In response to my article on how English managers are just not good enough to warrant the chances they feel they deserve, TTT’s historical stat guru Graeme Riley went away and produced some figures for a comment he posted under the original piece. I asked him to work it up into an article, and also, I requested that he look specifically at the top six over the past decade, because certain stats will reflect badly on British managers (if they are only getting jobs at struggling clubs). As expected, the English managers fare badly, as would British managers in general if it wasn’t for the presence of Alex Ferguson. PT.
By Graeme Riley.
Premier League managers by country
The above graph shows the number of matches managed by English, rest of UK (excluding England) and overseas managers. Not surprisingly there is a rapid decline in 1996 as the market opened with ever increasing amounts of media money, and it has further decreased in 2010 and remained at very low levels ever since. In recent years, largely due to the loss of Alex Ferguson at Manchester United, the other UK proportion has decreased as well. So clearly local managers are being given fewer and fewer opportunities to manage.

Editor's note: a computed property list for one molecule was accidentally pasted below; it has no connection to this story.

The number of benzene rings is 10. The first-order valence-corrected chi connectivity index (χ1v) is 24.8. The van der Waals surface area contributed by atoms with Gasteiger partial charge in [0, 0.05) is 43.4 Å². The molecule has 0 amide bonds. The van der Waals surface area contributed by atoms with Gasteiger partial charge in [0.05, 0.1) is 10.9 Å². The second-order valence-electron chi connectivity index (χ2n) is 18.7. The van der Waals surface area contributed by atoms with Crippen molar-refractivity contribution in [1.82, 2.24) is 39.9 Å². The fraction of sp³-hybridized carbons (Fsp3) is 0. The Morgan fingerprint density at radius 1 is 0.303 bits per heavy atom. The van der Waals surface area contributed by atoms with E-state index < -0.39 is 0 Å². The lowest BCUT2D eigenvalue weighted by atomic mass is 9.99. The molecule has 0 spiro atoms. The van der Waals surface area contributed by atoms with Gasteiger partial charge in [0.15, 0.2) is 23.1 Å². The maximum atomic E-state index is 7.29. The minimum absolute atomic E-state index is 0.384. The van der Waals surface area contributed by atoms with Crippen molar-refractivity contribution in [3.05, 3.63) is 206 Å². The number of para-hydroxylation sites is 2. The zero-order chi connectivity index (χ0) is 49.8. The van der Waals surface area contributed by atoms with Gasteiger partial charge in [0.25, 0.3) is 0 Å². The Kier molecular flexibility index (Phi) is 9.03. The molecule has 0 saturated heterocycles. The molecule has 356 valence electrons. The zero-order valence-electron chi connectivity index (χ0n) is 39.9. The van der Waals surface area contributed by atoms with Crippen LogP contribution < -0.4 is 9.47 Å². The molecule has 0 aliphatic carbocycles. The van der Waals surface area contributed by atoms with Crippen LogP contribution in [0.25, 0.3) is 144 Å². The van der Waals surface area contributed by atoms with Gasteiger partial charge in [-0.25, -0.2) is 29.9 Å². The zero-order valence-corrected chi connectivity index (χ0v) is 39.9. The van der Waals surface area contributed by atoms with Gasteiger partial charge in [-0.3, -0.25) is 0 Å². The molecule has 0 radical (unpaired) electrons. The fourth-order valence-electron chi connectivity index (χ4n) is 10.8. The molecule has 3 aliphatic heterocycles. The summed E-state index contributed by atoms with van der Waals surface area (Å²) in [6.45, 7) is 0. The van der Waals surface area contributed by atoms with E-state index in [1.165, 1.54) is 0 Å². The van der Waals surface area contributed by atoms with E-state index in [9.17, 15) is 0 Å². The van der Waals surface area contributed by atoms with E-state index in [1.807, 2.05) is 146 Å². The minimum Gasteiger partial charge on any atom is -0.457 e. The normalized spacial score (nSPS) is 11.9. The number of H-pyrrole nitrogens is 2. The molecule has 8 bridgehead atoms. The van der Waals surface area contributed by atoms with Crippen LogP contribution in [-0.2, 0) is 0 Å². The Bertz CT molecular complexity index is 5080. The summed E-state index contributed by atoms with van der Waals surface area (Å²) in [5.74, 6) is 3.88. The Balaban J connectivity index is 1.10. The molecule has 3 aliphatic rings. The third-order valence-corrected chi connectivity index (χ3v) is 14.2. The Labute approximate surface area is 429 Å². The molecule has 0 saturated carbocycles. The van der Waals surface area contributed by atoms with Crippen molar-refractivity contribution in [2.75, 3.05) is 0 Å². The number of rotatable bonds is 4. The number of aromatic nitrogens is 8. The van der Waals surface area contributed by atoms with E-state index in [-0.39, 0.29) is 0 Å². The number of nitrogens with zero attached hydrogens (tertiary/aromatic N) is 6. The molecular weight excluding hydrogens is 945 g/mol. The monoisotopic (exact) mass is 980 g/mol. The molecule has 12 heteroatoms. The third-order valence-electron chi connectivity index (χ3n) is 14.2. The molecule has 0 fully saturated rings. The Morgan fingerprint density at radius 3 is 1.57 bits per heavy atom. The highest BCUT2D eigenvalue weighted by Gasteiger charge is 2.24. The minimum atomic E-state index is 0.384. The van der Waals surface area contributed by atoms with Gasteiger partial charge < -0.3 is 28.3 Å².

The above graph shows (with the % of matches managed by English, non-English UK and overseas managers faded into the background) the win ratios on the right-hand scale.
With Ferguson in charge of a successful Man Utd team, the % of wins by non-English UK managers remained high until he retired, and has rarely been bettered by English managers, whose win ratio remains stubbornly around the one in three mark, or even below this.
Compare this to overseas managers – in the last 20 years it has remained consistently above the 40% mark, reaching 50% on four occasions. It looks a no-brainer; employ overseas managers if you want to win.
The above table shows how each of the nationality categories have performed as manager of the Big 6 (Arsenal, Chelsea, Liverpool, Man City, Man Utd and Spurs) in the last decade.